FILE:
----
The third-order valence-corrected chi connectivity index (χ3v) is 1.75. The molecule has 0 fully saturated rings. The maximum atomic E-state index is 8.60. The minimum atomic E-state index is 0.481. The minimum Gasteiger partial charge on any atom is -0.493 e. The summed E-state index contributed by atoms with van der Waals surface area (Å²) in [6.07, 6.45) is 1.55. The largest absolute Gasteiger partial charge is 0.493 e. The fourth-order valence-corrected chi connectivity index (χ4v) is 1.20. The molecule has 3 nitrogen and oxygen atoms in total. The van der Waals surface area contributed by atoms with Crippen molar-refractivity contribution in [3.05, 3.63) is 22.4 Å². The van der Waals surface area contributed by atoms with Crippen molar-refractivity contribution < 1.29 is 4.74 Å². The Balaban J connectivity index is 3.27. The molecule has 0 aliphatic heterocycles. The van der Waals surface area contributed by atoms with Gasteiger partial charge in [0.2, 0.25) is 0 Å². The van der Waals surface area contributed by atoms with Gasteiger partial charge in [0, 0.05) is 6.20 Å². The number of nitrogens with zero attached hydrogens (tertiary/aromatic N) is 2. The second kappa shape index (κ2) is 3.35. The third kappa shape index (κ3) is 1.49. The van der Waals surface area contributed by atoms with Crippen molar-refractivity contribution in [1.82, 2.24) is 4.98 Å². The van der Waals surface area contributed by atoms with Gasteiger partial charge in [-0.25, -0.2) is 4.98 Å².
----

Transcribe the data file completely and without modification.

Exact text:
The third-order valence-corrected chi connectivity index (χ3v) is 1.75. The molecule has 0 fully saturated rings. The maximum atomic E-state index is 8.60. The minimum atomic E-state index is 0.481. The minimum Gasteiger partial charge on any atom is -0.493 e. The summed E-state index contributed by atoms with van der Waals surface area (Å²) in [6.07, 6.45) is 1.55. The largest absolute Gasteiger partial charge is 0.493 e. The fourth-order valence-corrected chi connectivity index (χ4v) is 1.20. The molecule has 3 nitrogen and oxygen atoms in total. The van der Waals surface area contributed by atoms with Crippen molar-refractivity contribution in [3.05, 3.63) is 22.4 Å². The van der Waals surface area contributed by atoms with Crippen molar-refractivity contribution < 1.29 is 4.74 Å². The Balaban J connectivity index is 3.27. The molecule has 0 aliphatic heterocycles. The van der Waals surface area contributed by atoms with Gasteiger partial charge in [0.2, 0.25) is 0 Å². The van der Waals surface area contributed by atoms with Gasteiger partial charge in [0, 0.05) is 6.20 Å². The number of nitrogens with zero attached hydrogens (tertiary/aromatic N) is 2. The second kappa shape index (κ2) is 3.35. The third kappa shape index (κ3) is 1.49. The van der Waals surface area contributed by atoms with Crippen molar-refractivity contribution in [1.82, 2.24) is 4.98 Å². The van der Waals surface area contributed by atoms with Gasteiger partial charge in [-0.25, -0.2) is 4.98 Å².